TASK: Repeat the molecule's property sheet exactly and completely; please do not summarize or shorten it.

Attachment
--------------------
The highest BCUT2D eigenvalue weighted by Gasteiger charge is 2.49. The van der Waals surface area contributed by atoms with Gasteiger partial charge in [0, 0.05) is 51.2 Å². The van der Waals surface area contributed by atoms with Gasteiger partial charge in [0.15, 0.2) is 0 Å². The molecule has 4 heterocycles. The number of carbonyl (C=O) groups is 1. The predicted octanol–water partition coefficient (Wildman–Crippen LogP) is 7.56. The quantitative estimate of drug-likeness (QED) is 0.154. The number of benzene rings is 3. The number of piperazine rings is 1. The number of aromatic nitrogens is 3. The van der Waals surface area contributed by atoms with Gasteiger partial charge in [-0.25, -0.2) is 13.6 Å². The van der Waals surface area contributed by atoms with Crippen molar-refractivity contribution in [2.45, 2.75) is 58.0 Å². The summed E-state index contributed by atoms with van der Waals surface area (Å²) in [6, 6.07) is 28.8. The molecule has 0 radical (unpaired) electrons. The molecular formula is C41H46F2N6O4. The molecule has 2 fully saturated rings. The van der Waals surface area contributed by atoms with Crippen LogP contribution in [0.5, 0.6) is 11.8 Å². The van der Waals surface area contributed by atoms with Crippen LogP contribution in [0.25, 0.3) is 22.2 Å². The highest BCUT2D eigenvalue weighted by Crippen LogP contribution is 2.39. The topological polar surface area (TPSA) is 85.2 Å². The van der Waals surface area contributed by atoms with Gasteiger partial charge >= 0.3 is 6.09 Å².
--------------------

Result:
The highest BCUT2D eigenvalue weighted by Gasteiger charge is 2.49. The van der Waals surface area contributed by atoms with Gasteiger partial charge in [0, 0.05) is 51.2 Å². The van der Waals surface area contributed by atoms with Gasteiger partial charge in [0.15, 0.2) is 0 Å². The molecule has 4 heterocycles. The number of carbonyl (C=O) groups is 1. The predicted octanol–water partition coefficient (Wildman–Crippen LogP) is 7.56. The quantitative estimate of drug-likeness (QED) is 0.154. The number of benzene rings is 3. The number of piperazine rings is 1. The number of aromatic nitrogens is 3. The van der Waals surface area contributed by atoms with Gasteiger partial charge in [-0.25, -0.2) is 13.6 Å². The van der Waals surface area contributed by atoms with Crippen molar-refractivity contribution in [2.45, 2.75) is 58.0 Å². The summed E-state index contributed by atoms with van der Waals surface area (Å²) in [6, 6.07) is 28.8. The molecule has 0 radical (unpaired) electrons. The molecular formula is C41H46F2N6O4. The molecule has 2 fully saturated rings. The van der Waals surface area contributed by atoms with Crippen LogP contribution in [0.5, 0.6) is 11.8 Å². The van der Waals surface area contributed by atoms with Crippen LogP contribution in [0.25, 0.3) is 22.2 Å². The highest BCUT2D eigenvalue weighted by Crippen LogP contribution is 2.39. The topological polar surface area (TPSA) is 85.2 Å². The van der Waals surface area contributed by atoms with Gasteiger partial charge >= 0.3 is 6.09 Å².